The confidence trick, the swindle, the scam, the grift, the flimflam, the hustle: the con. The confidence trick probably dates as far back as to when our earliest ancestors started using tricks instead of muscles to outwit their opponents in winning the more prized portion of the kill.
As a kid, three-card Monte and the shell game were commonplace here in the city. Crowds would gather down in the subways or on street corners around the hustler and his cardboard box standing on end upon which he adroitly "tossed" the cards showing just enough so I could confidently know where the money card was at every turn. I was "marked". Money changed hands. Tempers got heated. I couldn't always tell who else in the crowd around me was also a mark and who was a shill, but I was happy to observe the game. I never played. The mark who played always lost. The con who got a mark to play always won.
I can't remember the last time I saw the game here on the street. The marks all wised up, and so the hustlers went Phishing.
The con artists have definitely set up shop on the internet. In this line of work, I see them every single day, at every turn, on every corner. The con is still the con. A hustler tries to win your confidence through an increasingly imaginative array of longs and shorts.
A modern version of a short con is the forged email or pop-up window that asks you to update your password or to innocently update your contact information. What's gleaned from the short con is easily parlayed into the long con.
Today the long con looks like the request from the Nigerian banker asking for your help to facilitate financial transactions or a more recent incident where grifters intercepted payments between businesses and their customers.
Cons are doing things like looking at the contacts on your website and targeting you with an informed and specific focus. When your site displays the owner's name as well as the book keeper's, it's an easy target. The con simply forges an email from the owner to the book keeper requesting that an urgent payment be made to a specified bank account so that an important deal can be closed. The forged email goes on to say that the owner will be in meetings for the next three hours but needs it done during that time. It's an effective con. Transactions are often urgent. The email seems legit; it's from the owner. Bamboozled.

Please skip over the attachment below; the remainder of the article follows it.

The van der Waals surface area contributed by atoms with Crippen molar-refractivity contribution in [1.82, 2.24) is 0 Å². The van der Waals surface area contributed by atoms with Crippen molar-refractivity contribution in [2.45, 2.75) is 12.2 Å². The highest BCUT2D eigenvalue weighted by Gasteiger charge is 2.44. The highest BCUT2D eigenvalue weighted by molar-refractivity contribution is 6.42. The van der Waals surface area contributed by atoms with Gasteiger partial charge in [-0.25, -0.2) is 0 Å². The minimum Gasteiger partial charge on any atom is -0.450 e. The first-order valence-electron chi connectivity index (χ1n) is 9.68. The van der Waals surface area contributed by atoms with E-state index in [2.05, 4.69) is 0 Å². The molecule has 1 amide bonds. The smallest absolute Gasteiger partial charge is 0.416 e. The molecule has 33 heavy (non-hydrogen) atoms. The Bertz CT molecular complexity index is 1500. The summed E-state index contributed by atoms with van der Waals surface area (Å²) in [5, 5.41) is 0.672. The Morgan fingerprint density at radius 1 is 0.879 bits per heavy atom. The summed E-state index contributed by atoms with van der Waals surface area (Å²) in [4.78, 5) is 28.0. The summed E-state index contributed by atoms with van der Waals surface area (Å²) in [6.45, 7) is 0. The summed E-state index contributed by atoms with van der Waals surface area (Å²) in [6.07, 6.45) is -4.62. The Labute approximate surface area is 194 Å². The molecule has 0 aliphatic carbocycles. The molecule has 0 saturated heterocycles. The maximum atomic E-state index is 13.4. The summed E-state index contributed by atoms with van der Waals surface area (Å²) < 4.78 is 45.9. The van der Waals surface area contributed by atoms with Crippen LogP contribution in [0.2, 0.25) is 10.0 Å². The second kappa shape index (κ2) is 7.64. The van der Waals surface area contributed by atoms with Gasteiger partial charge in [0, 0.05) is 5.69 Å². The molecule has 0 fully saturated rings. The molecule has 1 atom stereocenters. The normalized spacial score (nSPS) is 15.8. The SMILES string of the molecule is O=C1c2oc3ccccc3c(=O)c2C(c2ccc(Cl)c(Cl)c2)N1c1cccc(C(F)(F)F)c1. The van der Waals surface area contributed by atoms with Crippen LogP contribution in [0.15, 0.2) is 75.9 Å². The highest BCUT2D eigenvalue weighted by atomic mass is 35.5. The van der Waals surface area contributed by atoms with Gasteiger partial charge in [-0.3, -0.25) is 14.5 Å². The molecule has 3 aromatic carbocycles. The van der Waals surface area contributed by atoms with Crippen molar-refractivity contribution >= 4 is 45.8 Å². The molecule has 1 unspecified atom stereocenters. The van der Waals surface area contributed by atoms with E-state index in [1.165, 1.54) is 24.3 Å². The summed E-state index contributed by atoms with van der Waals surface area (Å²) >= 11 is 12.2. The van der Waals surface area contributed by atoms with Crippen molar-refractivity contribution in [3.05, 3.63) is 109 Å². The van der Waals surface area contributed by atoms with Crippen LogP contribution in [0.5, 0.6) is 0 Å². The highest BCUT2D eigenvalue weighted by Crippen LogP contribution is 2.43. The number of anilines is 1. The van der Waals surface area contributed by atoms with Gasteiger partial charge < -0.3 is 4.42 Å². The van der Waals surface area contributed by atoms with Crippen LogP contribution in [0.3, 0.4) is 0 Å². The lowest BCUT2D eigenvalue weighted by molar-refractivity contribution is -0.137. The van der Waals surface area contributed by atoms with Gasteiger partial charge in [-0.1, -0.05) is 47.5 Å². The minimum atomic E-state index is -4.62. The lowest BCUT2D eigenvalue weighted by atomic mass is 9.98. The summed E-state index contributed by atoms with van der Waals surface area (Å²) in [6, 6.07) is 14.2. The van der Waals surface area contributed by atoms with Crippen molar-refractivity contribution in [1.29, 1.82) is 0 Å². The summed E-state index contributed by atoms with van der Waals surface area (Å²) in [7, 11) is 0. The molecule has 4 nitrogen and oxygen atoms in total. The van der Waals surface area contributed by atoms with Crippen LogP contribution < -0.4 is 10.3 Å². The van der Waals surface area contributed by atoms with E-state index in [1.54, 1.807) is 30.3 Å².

As someone who works with the "0's" and the "1's", I'm often asked for the technical silver bullet that will prevent these types of cons from perpetrating. Although there are many things that we can technically do to mitigate the con, the con, by its definition targets and exploits human characteristics. The human characteristic that we see exploited the most is not greed nor opportunism nor naivety but our wont for convenience and speed. We are fast paced. We want everything done quickly with minimum effort, without caution. We want to push one button and have the magic happen.
Financial transactions must be controlled. We recommend implementing rigid protocols appropriate to your business needs that are clearly communicated and understood by your staff, your customers and your vendors. Rigid doesn't have to be complicated. They can be simple but must be strict. The protocol may be purely procedural or it may involve some technical mechanisms. Any deviation from the protocol sounds an alarm to all parties. Establishing and following a set of thoughtful protocols will probably do the most to protect your business from the con.
You're on the internet. You know the game is happening. You can't tell the mark from shill from the con. Amongst the crowd, your best defense is not to join the game at all.